“The big sort of disclaimer, which has been true throughout the year is if the conditions support it,” Mr. Custer said. “In general we want to make sure that there are healthy and safe conditions . . . [and] we have to make sure that the classrooms can accommodate the kids.”

Mr. Custer said based on current in-person enrollment numbers, he expects to be able to accommodate all students this spring, but he said room assignments will likely have to be shifted and alternate spaces, like the gym, might come into play.

Mr. D’Andrea said with all elementary and middle schoolers returning to the school system, the district’s policy for six-foot distancing will likely need to be reduced to match the state’s less stringent guidelines.

“It really comes down to the distancing requirement and the conversations around comfort with reducing the six feet to three. That’s going to be a challenge,” he said.

Teachers’ comfort levels with in-person instruction could also play a role, particularly as the state continues to delay vaccinations for educators and essential workers in phase two.

“If we can get our staff vaccinated sooner rather than later that will be helpful,” Mr. D’Andrea said. “We have a lot of safety measures — the masking, the distancing, the hand-washing, the testing, which is tremendously helpful. Another safety measure, like having people vaccinated will be even more helpful.”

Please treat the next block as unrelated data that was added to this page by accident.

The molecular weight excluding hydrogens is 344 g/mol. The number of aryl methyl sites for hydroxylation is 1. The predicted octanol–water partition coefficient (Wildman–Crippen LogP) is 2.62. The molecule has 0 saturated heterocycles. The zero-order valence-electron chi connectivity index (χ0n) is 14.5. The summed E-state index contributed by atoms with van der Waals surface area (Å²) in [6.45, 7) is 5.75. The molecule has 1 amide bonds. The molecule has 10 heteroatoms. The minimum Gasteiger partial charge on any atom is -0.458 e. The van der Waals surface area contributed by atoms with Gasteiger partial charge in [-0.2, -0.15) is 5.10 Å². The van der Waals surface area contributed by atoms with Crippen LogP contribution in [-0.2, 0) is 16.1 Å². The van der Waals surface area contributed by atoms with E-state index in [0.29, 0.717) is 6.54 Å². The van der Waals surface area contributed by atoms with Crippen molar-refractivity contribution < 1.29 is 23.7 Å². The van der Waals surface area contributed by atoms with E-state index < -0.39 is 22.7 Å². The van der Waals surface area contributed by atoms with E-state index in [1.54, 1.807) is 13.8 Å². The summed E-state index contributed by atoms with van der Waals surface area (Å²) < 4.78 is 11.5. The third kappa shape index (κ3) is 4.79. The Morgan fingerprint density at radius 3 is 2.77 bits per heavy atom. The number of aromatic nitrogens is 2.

Union representatives from the Martha’s Vineyard Educators Association could not immediately be reached for comment Wednesday.

But Mr. D’Andrea said he anticipates most teachers will be in favor of the shift, with no plans to reopen the union’s memorandum of understanding with school administrators.

“The teachers have been great,” Mr. D’Andrea said. “They recognize that it’s best to have kids in school, they recognize that in-person instruction is best and they want to be teaching our kids in person.”

He said he expects parents will also support the plan.

“I think [families] want their kids back in school, they recognize the importance of it,” said Mr. D’Andrea. “I think going back as close to being fully in-person as possible will be welcomed.”

Plans for re-entry are set to take shape in March with the help of Island school committees and health and safety subcommittee, Mr. D’Andrea said.

As the prospect of once again filling hallways and cafeterias with Island students inches toward reality, school officials reflected on the long road back to the classroom this year.

“The biggest challenge is that we’ve oftentimes, in making plans, had to weigh what we know is best educationally against what is responsible for public health and safety. And sometimes, those things compete with one another,” said Mr. Custer. “Hindsight is 2020 . . . [but] I think in general our approach has been cautious and I think for the most part that’s been that’s been prudent.”

Mr. D’Andrea echoed the sentiment.

“I think it’s the right move for our district . . . and I think it’s the right move for schools across the country,” he said.